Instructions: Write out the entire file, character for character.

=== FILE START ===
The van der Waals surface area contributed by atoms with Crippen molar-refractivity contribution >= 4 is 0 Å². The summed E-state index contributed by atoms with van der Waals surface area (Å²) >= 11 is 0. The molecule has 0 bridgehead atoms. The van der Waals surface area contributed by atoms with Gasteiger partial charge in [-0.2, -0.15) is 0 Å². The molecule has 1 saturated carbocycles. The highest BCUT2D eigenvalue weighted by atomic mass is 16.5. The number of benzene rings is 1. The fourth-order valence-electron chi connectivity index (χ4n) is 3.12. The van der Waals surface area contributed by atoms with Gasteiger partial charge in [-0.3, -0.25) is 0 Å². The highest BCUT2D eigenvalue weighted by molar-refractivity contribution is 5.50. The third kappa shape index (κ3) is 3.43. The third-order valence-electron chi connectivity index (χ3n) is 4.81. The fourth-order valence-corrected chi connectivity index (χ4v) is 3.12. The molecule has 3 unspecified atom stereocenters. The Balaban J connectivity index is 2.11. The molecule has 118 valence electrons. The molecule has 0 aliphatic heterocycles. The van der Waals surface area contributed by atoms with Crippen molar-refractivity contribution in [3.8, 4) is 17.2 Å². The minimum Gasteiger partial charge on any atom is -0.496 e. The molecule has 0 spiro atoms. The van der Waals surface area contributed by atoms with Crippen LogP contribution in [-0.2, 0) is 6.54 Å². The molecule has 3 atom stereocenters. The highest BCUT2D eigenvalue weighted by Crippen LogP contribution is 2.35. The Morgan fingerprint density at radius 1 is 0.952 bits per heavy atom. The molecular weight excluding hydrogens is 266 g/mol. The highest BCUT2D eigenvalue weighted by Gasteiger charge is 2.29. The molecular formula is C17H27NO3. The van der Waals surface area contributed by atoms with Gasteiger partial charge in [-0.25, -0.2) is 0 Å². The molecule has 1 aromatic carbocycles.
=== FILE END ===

The van der Waals surface area contributed by atoms with Crippen molar-refractivity contribution >= 4 is 0 Å². The summed E-state index contributed by atoms with van der Waals surface area (Å²) >= 11 is 0. The molecule has 0 bridgehead atoms. The van der Waals surface area contributed by atoms with Gasteiger partial charge in [-0.2, -0.15) is 0 Å². The molecule has 1 saturated carbocycles. The highest BCUT2D eigenvalue weighted by atomic mass is 16.5. The number of benzene rings is 1. The fourth-order valence-electron chi connectivity index (χ4n) is 3.12. The van der Waals surface area contributed by atoms with Gasteiger partial charge in [-0.3, -0.25) is 0 Å². The highest BCUT2D eigenvalue weighted by molar-refractivity contribution is 5.50. The third kappa shape index (κ3) is 3.43. The third-order valence-electron chi connectivity index (χ3n) is 4.81. The fourth-order valence-corrected chi connectivity index (χ4v) is 3.12. The molecule has 3 unspecified atom stereocenters. The Balaban J connectivity index is 2.11. The molecule has 118 valence electrons. The molecule has 0 aliphatic heterocycles. The van der Waals surface area contributed by atoms with Crippen molar-refractivity contribution in [3.8, 4) is 17.2 Å². The minimum Gasteiger partial charge on any atom is -0.496 e. The molecule has 0 spiro atoms. The van der Waals surface area contributed by atoms with Crippen LogP contribution in [-0.2, 0) is 6.54 Å². The molecule has 3 atom stereocenters. The highest BCUT2D eigenvalue weighted by Crippen LogP contribution is 2.35. The Morgan fingerprint density at radius 1 is 0.952 bits per heavy atom. The molecular weight excluding hydrogens is 266 g/mol. The highest BCUT2D eigenvalue weighted by Gasteiger charge is 2.29. The molecular formula is C17H27NO3. The van der Waals surface area contributed by atoms with Gasteiger partial charge in [-0.25, -0.2) is 0 Å². The molecule has 1 aromatic carbocycles.